Thursday, March 30, 2017

Aubrey-Maturin Book Report Update

Just to give everyone an update on my reading, I've made it 61% of the way through The Thirteen Gun Salute, which is, incedentally, the thirteenth book of the Aubrey-Maturin series.

I've been enjoying the books and my Kindle immensely. Now that I'm deep into the books, the characters are like old friends, and I enjoy hearing about their exploits. For me, the Kindle has been a wonderful replacement for the old leather-bound books I've pictured above. True, the Kindle isn't leather bound and doesn't smell like rich mahogany, but it allows me to highlight, share passages, jump back and forth easily, and I never lose my place.

Best of all, unlike a real book, I don't have to worry about a dust jacket getting creased, or setting a glass on it and it getting a water-ring. It's actually much hardier than an actual book. And the space savings? Forget about it.

My goal is to make it through the entire series before the Fourth of July, so I can start in on the Marine Corps Reading List that I've already set as my next goal.

What is everyone else reading?

Wednesday, March 29, 2017

News Roundup for Wednesday, March 29, 2017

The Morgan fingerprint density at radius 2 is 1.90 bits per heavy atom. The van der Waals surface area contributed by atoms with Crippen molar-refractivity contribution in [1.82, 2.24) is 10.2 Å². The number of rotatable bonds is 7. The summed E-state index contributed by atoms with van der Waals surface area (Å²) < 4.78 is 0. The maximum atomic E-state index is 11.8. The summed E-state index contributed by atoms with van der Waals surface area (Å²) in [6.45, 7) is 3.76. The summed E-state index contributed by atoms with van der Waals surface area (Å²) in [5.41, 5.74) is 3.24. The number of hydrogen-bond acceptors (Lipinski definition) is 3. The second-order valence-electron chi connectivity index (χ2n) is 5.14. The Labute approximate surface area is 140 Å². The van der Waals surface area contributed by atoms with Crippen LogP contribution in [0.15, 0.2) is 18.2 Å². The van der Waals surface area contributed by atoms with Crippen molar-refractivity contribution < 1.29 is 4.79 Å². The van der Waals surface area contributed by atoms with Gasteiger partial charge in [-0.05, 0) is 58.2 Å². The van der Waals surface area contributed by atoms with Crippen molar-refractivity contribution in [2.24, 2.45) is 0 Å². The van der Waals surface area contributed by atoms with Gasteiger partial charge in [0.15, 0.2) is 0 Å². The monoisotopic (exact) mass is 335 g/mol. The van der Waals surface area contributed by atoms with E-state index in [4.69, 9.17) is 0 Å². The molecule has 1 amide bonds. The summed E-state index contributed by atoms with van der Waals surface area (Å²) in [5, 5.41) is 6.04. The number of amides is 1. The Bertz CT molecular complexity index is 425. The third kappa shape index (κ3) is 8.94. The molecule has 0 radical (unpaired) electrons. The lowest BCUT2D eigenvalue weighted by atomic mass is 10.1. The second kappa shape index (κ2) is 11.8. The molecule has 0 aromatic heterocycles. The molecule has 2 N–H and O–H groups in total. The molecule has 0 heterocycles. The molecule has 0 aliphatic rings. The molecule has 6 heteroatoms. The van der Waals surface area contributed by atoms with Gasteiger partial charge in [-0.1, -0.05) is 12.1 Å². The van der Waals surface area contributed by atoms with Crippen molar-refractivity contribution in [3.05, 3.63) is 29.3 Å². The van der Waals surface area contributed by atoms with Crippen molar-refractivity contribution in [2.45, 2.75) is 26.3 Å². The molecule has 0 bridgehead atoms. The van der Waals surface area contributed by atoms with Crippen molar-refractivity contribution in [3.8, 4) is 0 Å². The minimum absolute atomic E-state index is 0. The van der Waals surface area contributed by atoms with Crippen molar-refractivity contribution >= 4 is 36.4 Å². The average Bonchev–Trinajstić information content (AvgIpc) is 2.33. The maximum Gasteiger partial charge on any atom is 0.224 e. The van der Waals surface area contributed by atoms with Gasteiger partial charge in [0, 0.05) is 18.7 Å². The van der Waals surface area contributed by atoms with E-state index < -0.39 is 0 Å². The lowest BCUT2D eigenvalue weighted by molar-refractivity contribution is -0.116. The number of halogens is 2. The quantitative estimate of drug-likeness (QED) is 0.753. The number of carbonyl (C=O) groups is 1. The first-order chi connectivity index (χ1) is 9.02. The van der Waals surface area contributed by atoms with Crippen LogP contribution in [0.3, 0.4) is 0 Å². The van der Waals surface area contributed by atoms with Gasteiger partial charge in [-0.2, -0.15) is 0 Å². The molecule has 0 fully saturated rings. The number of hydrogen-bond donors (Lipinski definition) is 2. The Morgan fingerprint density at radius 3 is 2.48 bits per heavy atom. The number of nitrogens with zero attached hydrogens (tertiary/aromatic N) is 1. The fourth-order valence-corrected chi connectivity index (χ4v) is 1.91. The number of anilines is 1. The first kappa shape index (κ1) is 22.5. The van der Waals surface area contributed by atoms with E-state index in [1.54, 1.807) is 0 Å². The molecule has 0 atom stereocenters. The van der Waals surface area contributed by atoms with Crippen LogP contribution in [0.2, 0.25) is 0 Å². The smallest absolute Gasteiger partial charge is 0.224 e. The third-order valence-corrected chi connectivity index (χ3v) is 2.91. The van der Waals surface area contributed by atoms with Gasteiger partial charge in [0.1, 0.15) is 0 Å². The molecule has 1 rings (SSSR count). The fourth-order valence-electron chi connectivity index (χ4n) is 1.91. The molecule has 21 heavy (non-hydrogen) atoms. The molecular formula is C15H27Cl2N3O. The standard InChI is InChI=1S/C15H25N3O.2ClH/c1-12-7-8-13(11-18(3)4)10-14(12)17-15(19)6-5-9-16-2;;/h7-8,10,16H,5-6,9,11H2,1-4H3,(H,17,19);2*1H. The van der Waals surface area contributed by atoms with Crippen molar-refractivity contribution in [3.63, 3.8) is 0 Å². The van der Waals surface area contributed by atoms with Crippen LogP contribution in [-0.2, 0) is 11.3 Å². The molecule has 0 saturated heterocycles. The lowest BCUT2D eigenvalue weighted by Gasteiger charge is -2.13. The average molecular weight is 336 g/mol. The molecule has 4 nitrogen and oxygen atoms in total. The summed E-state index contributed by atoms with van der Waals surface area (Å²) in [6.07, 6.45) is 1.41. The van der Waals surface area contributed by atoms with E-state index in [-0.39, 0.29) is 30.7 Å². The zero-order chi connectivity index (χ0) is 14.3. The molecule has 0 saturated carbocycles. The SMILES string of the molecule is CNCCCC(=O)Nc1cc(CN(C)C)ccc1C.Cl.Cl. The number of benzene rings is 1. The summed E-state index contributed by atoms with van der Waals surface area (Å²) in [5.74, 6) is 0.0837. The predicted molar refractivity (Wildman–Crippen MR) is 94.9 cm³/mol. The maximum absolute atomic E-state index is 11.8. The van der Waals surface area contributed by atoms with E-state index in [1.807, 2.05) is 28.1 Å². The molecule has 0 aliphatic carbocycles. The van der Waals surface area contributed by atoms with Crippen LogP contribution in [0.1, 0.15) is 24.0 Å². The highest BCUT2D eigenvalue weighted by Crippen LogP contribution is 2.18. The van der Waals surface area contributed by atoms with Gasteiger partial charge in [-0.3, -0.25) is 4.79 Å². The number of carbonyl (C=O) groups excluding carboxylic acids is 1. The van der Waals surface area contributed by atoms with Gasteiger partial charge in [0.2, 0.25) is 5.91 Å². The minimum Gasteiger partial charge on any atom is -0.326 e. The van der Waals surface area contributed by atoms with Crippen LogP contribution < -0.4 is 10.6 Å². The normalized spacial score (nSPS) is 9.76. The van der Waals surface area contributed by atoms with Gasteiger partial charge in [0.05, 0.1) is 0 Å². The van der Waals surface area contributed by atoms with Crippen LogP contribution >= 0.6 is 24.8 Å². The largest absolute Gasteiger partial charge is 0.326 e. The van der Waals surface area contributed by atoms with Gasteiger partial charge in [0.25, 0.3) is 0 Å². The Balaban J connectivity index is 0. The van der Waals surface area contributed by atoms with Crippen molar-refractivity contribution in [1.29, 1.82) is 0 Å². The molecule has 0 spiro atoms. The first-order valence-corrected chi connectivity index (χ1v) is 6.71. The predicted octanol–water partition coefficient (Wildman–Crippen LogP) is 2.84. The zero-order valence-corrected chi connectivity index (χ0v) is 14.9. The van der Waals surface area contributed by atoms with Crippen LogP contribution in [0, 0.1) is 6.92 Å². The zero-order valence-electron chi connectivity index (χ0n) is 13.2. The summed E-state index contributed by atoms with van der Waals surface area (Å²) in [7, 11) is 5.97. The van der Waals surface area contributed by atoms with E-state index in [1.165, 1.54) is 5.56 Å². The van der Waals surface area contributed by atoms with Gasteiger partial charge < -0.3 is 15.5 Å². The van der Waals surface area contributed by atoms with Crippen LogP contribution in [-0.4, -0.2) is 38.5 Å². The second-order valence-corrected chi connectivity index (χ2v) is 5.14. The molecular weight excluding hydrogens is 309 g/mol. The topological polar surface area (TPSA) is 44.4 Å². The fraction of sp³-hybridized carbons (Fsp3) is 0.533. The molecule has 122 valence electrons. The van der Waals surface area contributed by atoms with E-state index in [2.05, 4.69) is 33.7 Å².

Lots of things shaking in the news this week. Here are a few:

1. Brexit is happening. It sounds like Great Britain going through with the breakup. I beleive the next step is where it asks for its old CDs back and the old t-shirt that it left at the EU's apartment in Brussels.

2. Friday is the day that the Gorsuch nomination goes to the Senate floor. It's still unclear if the Democrats are going to filibuster him and force the Republicans to change the rules in what is being called the "nuclear option". If Democrats were smart, they'd keep their powder dry over this, and fight on a subsequent nominee. But they have to appease the rabid base, so it looks possible they're going to die on this hill.

3. Gamecock Men and Women basketball teams both reach the Final Four. Everyone expected the women to be in the Final Four. No one expected the men to crash the party. Should be an epic match-up for the men against Gonzaga on Saturday

4. Speaking of events on Saturday, the Carolina Cup is also this Saturday morning. Break out your sun dresses and bow ties, it's a tradition unlike any other.

Friday, March 24, 2017

Greetings From the Big Apple!

That's Permanent Press, Jr. in front of the "Big Apple" at the arrivals terminal of JFK airport. He and I are in New York for a weekend of sightseeing, Gamecock Basketball, and eating some hot dogs.

Tomorrow morning, we're off for the Museum of Natural History!

Tuesday, March 21, 2017

Hillary Clinton Can't Let Go of the Salt

My law partner told me a story today about Dave Chappelle. If you didn't know (and I didn't) Chappelle turned down a lot of money when he decided not to keep going with his very popular comedy show.

He was already a millionaire many times over, and he was happy. The added money would certainly be more money, but it wouldn't really mean much. Obviously, walking away from millions of dollars was something that isn't normal in show business. He explained it with the following story: